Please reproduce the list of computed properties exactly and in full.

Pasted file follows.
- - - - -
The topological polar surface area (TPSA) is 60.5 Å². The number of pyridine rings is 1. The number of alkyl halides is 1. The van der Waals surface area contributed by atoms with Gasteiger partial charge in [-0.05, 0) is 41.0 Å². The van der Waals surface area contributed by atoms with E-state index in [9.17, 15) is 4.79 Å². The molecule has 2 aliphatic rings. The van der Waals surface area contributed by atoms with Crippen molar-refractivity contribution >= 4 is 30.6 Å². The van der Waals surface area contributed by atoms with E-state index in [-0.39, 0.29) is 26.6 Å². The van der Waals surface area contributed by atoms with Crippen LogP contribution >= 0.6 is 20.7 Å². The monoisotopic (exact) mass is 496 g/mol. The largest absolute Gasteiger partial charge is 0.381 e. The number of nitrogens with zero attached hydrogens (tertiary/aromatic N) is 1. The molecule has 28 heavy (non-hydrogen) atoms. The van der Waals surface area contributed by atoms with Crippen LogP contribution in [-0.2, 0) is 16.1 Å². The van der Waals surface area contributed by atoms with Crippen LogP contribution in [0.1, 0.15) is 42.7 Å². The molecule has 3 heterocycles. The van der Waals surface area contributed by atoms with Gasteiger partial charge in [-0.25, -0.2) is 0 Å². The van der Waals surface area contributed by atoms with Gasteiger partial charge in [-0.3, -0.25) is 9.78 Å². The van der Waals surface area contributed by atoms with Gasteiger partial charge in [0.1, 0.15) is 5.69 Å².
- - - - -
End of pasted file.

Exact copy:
The topological polar surface area (TPSA) is 60.5 Å². The number of pyridine rings is 1. The number of alkyl halides is 1. The van der Waals surface area contributed by atoms with Gasteiger partial charge in [-0.05, 0) is 41.0 Å². The van der Waals surface area contributed by atoms with E-state index in [9.17, 15) is 4.79 Å². The molecule has 2 aliphatic rings. The van der Waals surface area contributed by atoms with Crippen molar-refractivity contribution >= 4 is 30.6 Å². The van der Waals surface area contributed by atoms with E-state index in [-0.39, 0.29) is 26.6 Å². The van der Waals surface area contributed by atoms with Crippen LogP contribution >= 0.6 is 20.7 Å². The monoisotopic (exact) mass is 496 g/mol. The largest absolute Gasteiger partial charge is 0.381 e. The number of nitrogens with zero attached hydrogens (tertiary/aromatic N) is 1. The molecule has 28 heavy (non-hydrogen) atoms. The van der Waals surface area contributed by atoms with Crippen LogP contribution in [-0.2, 0) is 16.1 Å². The van der Waals surface area contributed by atoms with Crippen LogP contribution in [0.1, 0.15) is 42.7 Å². The molecule has 3 heterocycles. The van der Waals surface area contributed by atoms with Gasteiger partial charge in [-0.25, -0.2) is 0 Å². The van der Waals surface area contributed by atoms with Gasteiger partial charge in [-0.3, -0.25) is 9.78 Å². The van der Waals surface area contributed by atoms with Gasteiger partial charge in [0.1, 0.15) is 5.69 Å².